If you don’t think this is your problem, then you have a problem. If you do, then do something about it ...

Kick your noggin into gear and contact Viva! for a free ACT! End Factory Farming pack NOW and stop this suffering FOREVER! But why stop there? Become an Activist (under-18s only) for £5 and you’ll receive a quarterly youth mag, posters, stickers, badges and tons of advice on how to end animal cruelty all over the world.

This is ‘life’ on the factory farm. A wretched, tormented existence leading only to the brutality and panic of death. Living, breathing creatures, with feelings much like our own, treated with utter indifference and neglect. And anyone who eats their dead bodies is supporting this cruelty.

Send me a Free ACT! End Factory Farming Pack pronto Post me (state how many) more copies of this leaflet to distribute among my friends Forward me details of the colossal End Factory Farming March to be held in July Crown me an Activist (I enclose £5) Accept my donation of £ to help end factory farming Title ______ First name _________________________ Last name ___________________________ Address _____________________________________________________________________________ _____________________________ Postcode _________________ Date of birth _______________ I enclose a cheque/postal order (payable to Viva! Campaigns) for £ ______________________ Or please debit Visa/Mastercard/Solo/Switch card no. __________________________________ Cardholder’s signature ___________________________________ Expiry date ________________ Switch issue no. _____________ Return to: Youth Department Viva! 12 Queen Square Brighton BN1 3FD T 01273 777688 E activist@viva.org.uk W www.viva.org.uk


Photo: Chickens’ Lib/FAWN 


it’s a GRAVE situation
procedures can mean only immense pain and stress for the animals as their lives are relegated to the importance of buttons in a clothing factory.

Factory farming is based on profit. Farmed animals are selectively bred and intensively kept in order to increase the yield of meat and, in turn, swell the farmer’s bank account. Such

Battery hens are egg-layers. They are imprisoned in cages, row upon row. Five hens are squeezed into a space little bigger than a microwave. Living her short life behind bars means that she is unable to spread her wings or turn around. To deter frustrated pecking, the end of her sensitive beak is sliced off. The shock can kill. Forced to stand all day on wire, her feet may become thick with ulcers. Excessive egg production drains her body of nutrients and her bones snap like dry twigs. As a by-product of the egg industry, 40 million male chicks - unable to lay and too lean to be eaten are killed every year. One day old yellow, fluffy chicks cheeping as they ride the conveyor belt to death, by being minced alive or gassed.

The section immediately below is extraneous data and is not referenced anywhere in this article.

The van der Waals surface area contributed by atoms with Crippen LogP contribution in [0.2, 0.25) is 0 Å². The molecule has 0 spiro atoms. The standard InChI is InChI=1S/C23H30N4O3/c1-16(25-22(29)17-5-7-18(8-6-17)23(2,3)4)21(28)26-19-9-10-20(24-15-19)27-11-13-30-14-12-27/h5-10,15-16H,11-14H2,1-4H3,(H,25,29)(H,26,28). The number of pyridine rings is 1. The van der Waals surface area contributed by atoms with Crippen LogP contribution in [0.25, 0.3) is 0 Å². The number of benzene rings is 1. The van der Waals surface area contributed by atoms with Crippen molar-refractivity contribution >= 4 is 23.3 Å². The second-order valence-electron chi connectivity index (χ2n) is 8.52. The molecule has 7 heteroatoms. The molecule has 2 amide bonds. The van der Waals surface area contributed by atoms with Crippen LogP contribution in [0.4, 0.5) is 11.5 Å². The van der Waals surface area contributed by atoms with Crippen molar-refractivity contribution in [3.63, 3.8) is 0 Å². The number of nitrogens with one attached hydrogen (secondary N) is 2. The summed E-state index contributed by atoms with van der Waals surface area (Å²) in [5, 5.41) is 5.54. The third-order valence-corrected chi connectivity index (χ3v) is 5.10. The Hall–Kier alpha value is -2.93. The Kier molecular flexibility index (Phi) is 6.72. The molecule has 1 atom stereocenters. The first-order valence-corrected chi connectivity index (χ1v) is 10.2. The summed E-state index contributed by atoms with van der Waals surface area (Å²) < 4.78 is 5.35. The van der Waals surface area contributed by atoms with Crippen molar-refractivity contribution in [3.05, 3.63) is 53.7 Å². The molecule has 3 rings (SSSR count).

Photo: Bob Holt/FAWN

Over 90 per cent of British sausages, bacon and ham start life in a windowless shed, thick with the stench of urine and faeces. Inside, on cold, bare concrete, the sow performs an endless, unnatural cycle of birth. Prior to and during labour, she is imprisoned in a farrowing crate. Any movement is severely restricted by bars and all attempts to nurse her young are futile. Aching all over and frantic with despair, she is forced to watch, helpless, as her piglets are stolen away at three weeks. She is then immediately and forcibly made pregnant again. And her piglets? Neglected and diseased, their short lives are spent in squalid, overcrowded fattening units. At five months, each is shackled up by one leg and their throat slit.

broiler chickens

Broilers are reared for meat. For speed, tiny motherless chicks are fed growth promoting drugs. Within six weeks, the baby balloons to the size of an adult. A huge, sad bird with the blue eyes and high pitched cheep of a chick. This immense weight places an unbearable strain on his body. In fact, up to four fifths of chicks have skeletal defects. Many suffer heart attacks; or their legs buckle and break beneath them. Too crippled to walk, they slowly die from dehydration and starvation. In the slaughterhouse, hanging upside down from a conveyor belt, terrified chicks often raise their heads above the electrically charged water bath used for stunning. These chicks are knifed fully conscious. Unstunned and bleeding, some enter the scalding tank - designed to loosen feathers - alive.


A dairy cow produces milk only when she gives birth to a calf. To ensure all the milk is kept for humans, the baby is torn from her side after 24 to 48 hours. A male calf, too scrawny for the meat industry, is often shot. A cow’s body is designed to provide two litres of milk for her calf but intensive farming can force her to produce over ten. The huge, unnatural weight of her udders is an intolerable burden and can eventually cause lameness. Swollen udders are commonly hot with mastitis; they can be agonising and leak pus. Drained by physical and mental stress, she is slaughtered prematurely. Each year some 150,000 cows are still pregnant when killed.

Photo: Animal Watch

Photo: FAWN

Photo: Animal Watch

battery hens